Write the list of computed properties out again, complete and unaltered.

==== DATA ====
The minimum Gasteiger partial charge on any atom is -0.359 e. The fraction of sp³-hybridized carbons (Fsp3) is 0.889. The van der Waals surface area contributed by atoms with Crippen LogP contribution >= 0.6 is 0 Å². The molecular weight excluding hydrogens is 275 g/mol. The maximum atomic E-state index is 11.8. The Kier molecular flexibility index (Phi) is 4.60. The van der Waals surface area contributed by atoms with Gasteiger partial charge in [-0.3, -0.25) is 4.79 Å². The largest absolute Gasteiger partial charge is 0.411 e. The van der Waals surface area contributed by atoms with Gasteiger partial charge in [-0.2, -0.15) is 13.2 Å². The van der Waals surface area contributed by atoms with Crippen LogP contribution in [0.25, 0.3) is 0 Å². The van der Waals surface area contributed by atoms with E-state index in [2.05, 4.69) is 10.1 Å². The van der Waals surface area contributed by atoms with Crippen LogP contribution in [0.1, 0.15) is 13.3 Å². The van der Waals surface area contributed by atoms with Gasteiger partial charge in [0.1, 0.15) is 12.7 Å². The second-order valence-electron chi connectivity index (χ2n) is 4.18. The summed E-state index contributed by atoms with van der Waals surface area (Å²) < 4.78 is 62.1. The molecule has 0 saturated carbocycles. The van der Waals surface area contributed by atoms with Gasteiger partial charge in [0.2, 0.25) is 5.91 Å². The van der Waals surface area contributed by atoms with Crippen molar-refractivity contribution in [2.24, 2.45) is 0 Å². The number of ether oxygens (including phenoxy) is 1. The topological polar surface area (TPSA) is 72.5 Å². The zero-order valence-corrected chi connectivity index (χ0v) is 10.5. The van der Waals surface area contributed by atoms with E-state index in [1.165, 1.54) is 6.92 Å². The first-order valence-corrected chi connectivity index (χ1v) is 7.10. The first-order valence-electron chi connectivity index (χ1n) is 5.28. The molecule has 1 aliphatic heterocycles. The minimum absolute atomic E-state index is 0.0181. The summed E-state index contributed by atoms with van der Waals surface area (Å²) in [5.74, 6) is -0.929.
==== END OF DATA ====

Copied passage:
The minimum Gasteiger partial charge on any atom is -0.359 e. The fraction of sp³-hybridized carbons (Fsp3) is 0.889. The van der Waals surface area contributed by atoms with Crippen LogP contribution >= 0.6 is 0 Å². The molecular weight excluding hydrogens is 275 g/mol. The maximum atomic E-state index is 11.8. The Kier molecular flexibility index (Phi) is 4.60. The van der Waals surface area contributed by atoms with Gasteiger partial charge in [-0.3, -0.25) is 4.79 Å². The largest absolute Gasteiger partial charge is 0.411 e. The van der Waals surface area contributed by atoms with Gasteiger partial charge in [-0.2, -0.15) is 13.2 Å². The van der Waals surface area contributed by atoms with Crippen LogP contribution in [0.25, 0.3) is 0 Å². The van der Waals surface area contributed by atoms with E-state index in [2.05, 4.69) is 10.1 Å². The van der Waals surface area contributed by atoms with Crippen LogP contribution in [0.1, 0.15) is 13.3 Å². The van der Waals surface area contributed by atoms with Gasteiger partial charge in [0.1, 0.15) is 12.7 Å². The second-order valence-electron chi connectivity index (χ2n) is 4.18. The summed E-state index contributed by atoms with van der Waals surface area (Å²) < 4.78 is 62.1. The molecule has 0 saturated carbocycles. The van der Waals surface area contributed by atoms with Gasteiger partial charge in [0.2, 0.25) is 5.91 Å². The van der Waals surface area contributed by atoms with Crippen molar-refractivity contribution in [2.24, 2.45) is 0 Å². The number of ether oxygens (including phenoxy) is 1. The topological polar surface area (TPSA) is 72.5 Å². The zero-order valence-corrected chi connectivity index (χ0v) is 10.5. The van der Waals surface area contributed by atoms with E-state index in [1.165, 1.54) is 6.92 Å². The first-order valence-corrected chi connectivity index (χ1v) is 7.10. The first-order valence-electron chi connectivity index (χ1n) is 5.28. The molecule has 1 aliphatic heterocycles. The minimum absolute atomic E-state index is 0.0181. The summed E-state index contributed by atoms with van der Waals surface area (Å²) in [5.74, 6) is -0.929.